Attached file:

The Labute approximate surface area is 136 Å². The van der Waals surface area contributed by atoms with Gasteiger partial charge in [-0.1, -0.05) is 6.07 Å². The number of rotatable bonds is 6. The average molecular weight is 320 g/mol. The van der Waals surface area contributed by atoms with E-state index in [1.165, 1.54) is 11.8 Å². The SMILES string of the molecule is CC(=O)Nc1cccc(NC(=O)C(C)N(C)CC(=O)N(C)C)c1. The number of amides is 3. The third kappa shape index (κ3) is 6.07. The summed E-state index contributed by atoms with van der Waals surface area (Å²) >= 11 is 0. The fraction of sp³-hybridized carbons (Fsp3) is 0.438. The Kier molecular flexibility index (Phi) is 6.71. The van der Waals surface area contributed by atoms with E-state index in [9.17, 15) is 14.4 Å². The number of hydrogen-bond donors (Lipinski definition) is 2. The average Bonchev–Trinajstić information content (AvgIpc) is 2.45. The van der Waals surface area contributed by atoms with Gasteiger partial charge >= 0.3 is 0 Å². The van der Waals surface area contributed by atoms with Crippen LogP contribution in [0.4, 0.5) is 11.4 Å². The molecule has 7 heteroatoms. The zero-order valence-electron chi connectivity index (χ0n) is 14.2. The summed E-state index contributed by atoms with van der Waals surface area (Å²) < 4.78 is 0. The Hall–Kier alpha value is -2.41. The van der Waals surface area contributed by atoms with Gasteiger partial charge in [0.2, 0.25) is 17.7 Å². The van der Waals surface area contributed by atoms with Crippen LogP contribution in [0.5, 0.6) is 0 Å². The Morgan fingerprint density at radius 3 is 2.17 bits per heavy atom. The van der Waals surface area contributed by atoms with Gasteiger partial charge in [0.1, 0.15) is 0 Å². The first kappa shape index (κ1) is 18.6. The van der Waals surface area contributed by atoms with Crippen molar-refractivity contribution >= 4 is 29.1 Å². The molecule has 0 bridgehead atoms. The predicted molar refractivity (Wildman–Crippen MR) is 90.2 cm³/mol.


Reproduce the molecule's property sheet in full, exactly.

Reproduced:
The Labute approximate surface area is 136 Å². The van der Waals surface area contributed by atoms with Gasteiger partial charge in [-0.1, -0.05) is 6.07 Å². The number of rotatable bonds is 6. The average molecular weight is 320 g/mol. The van der Waals surface area contributed by atoms with E-state index in [1.165, 1.54) is 11.8 Å². The SMILES string of the molecule is CC(=O)Nc1cccc(NC(=O)C(C)N(C)CC(=O)N(C)C)c1. The number of amides is 3. The third kappa shape index (κ3) is 6.07. The summed E-state index contributed by atoms with van der Waals surface area (Å²) >= 11 is 0. The fraction of sp³-hybridized carbons (Fsp3) is 0.438. The Kier molecular flexibility index (Phi) is 6.71. The van der Waals surface area contributed by atoms with E-state index in [9.17, 15) is 14.4 Å². The number of hydrogen-bond donors (Lipinski definition) is 2. The average Bonchev–Trinajstić information content (AvgIpc) is 2.45. The van der Waals surface area contributed by atoms with Gasteiger partial charge >= 0.3 is 0 Å². The van der Waals surface area contributed by atoms with Crippen LogP contribution in [0.4, 0.5) is 11.4 Å². The molecule has 7 heteroatoms. The zero-order valence-electron chi connectivity index (χ0n) is 14.2. The summed E-state index contributed by atoms with van der Waals surface area (Å²) < 4.78 is 0. The Hall–Kier alpha value is -2.41. The van der Waals surface area contributed by atoms with Gasteiger partial charge in [0.2, 0.25) is 17.7 Å². The van der Waals surface area contributed by atoms with Crippen LogP contribution in [0.5, 0.6) is 0 Å². The Morgan fingerprint density at radius 3 is 2.17 bits per heavy atom. The van der Waals surface area contributed by atoms with Gasteiger partial charge in [0.1, 0.15) is 0 Å². The first kappa shape index (κ1) is 18.6. The van der Waals surface area contributed by atoms with Crippen molar-refractivity contribution >= 4 is 29.1 Å². The molecule has 0 bridgehead atoms. The predicted molar refractivity (Wildman–Crippen MR) is 90.2 cm³/mol.